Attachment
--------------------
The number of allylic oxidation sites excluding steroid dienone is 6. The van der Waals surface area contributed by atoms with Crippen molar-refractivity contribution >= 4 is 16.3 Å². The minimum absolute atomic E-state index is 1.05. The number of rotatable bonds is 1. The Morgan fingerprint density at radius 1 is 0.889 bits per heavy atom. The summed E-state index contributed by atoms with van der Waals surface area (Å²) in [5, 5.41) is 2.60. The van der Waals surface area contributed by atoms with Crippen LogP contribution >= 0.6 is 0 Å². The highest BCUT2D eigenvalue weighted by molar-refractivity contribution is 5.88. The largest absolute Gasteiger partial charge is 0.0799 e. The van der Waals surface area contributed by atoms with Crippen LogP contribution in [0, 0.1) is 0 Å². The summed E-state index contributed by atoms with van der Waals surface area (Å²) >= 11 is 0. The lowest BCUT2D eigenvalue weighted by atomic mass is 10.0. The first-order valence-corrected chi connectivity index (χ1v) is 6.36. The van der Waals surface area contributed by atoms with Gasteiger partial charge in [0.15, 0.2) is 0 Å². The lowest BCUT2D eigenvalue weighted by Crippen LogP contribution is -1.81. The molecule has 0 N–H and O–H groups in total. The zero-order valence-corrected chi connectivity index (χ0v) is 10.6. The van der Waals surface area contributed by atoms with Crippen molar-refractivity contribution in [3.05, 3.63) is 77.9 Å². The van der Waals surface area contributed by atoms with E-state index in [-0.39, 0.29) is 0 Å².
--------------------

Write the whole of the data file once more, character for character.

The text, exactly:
The number of allylic oxidation sites excluding steroid dienone is 6. The van der Waals surface area contributed by atoms with Crippen molar-refractivity contribution >= 4 is 16.3 Å². The minimum absolute atomic E-state index is 1.05. The number of rotatable bonds is 1. The Morgan fingerprint density at radius 1 is 0.889 bits per heavy atom. The summed E-state index contributed by atoms with van der Waals surface area (Å²) in [5, 5.41) is 2.60. The van der Waals surface area contributed by atoms with Crippen LogP contribution >= 0.6 is 0 Å². The highest BCUT2D eigenvalue weighted by molar-refractivity contribution is 5.88. The largest absolute Gasteiger partial charge is 0.0799 e. The van der Waals surface area contributed by atoms with Crippen LogP contribution in [0, 0.1) is 0 Å². The summed E-state index contributed by atoms with van der Waals surface area (Å²) >= 11 is 0. The lowest BCUT2D eigenvalue weighted by atomic mass is 10.0. The first-order valence-corrected chi connectivity index (χ1v) is 6.36. The van der Waals surface area contributed by atoms with Gasteiger partial charge in [0.15, 0.2) is 0 Å². The lowest BCUT2D eigenvalue weighted by Crippen LogP contribution is -1.81. The molecule has 0 N–H and O–H groups in total. The zero-order valence-corrected chi connectivity index (χ0v) is 10.6. The van der Waals surface area contributed by atoms with Crippen molar-refractivity contribution in [3.05, 3.63) is 77.9 Å². The van der Waals surface area contributed by atoms with E-state index in [-0.39, 0.29) is 0 Å².